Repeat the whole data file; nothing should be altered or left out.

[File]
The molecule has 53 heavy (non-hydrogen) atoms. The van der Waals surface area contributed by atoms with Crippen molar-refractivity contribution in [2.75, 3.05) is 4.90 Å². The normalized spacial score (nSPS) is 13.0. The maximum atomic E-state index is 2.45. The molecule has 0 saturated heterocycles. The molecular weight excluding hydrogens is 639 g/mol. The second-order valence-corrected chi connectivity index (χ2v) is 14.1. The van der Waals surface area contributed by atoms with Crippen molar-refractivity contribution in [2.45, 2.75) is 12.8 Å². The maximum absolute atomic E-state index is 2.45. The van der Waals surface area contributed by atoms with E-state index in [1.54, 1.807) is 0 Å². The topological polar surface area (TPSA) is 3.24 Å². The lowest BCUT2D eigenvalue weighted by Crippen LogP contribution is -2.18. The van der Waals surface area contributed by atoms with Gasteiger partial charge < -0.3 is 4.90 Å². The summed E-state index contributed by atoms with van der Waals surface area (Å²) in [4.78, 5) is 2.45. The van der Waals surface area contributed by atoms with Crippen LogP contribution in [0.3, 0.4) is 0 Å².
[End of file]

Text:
The molecule has 53 heavy (non-hydrogen) atoms. The van der Waals surface area contributed by atoms with Crippen molar-refractivity contribution in [2.75, 3.05) is 4.90 Å². The normalized spacial score (nSPS) is 13.0. The maximum atomic E-state index is 2.45. The molecule has 0 saturated heterocycles. The molecular weight excluding hydrogens is 639 g/mol. The second-order valence-corrected chi connectivity index (χ2v) is 14.1. The van der Waals surface area contributed by atoms with Crippen molar-refractivity contribution in [2.45, 2.75) is 12.8 Å². The maximum absolute atomic E-state index is 2.45. The van der Waals surface area contributed by atoms with E-state index in [1.54, 1.807) is 0 Å². The topological polar surface area (TPSA) is 3.24 Å². The lowest BCUT2D eigenvalue weighted by Crippen LogP contribution is -2.18. The van der Waals surface area contributed by atoms with Gasteiger partial charge < -0.3 is 4.90 Å². The summed E-state index contributed by atoms with van der Waals surface area (Å²) in [4.78, 5) is 2.45. The van der Waals surface area contributed by atoms with Crippen LogP contribution in [0.3, 0.4) is 0 Å².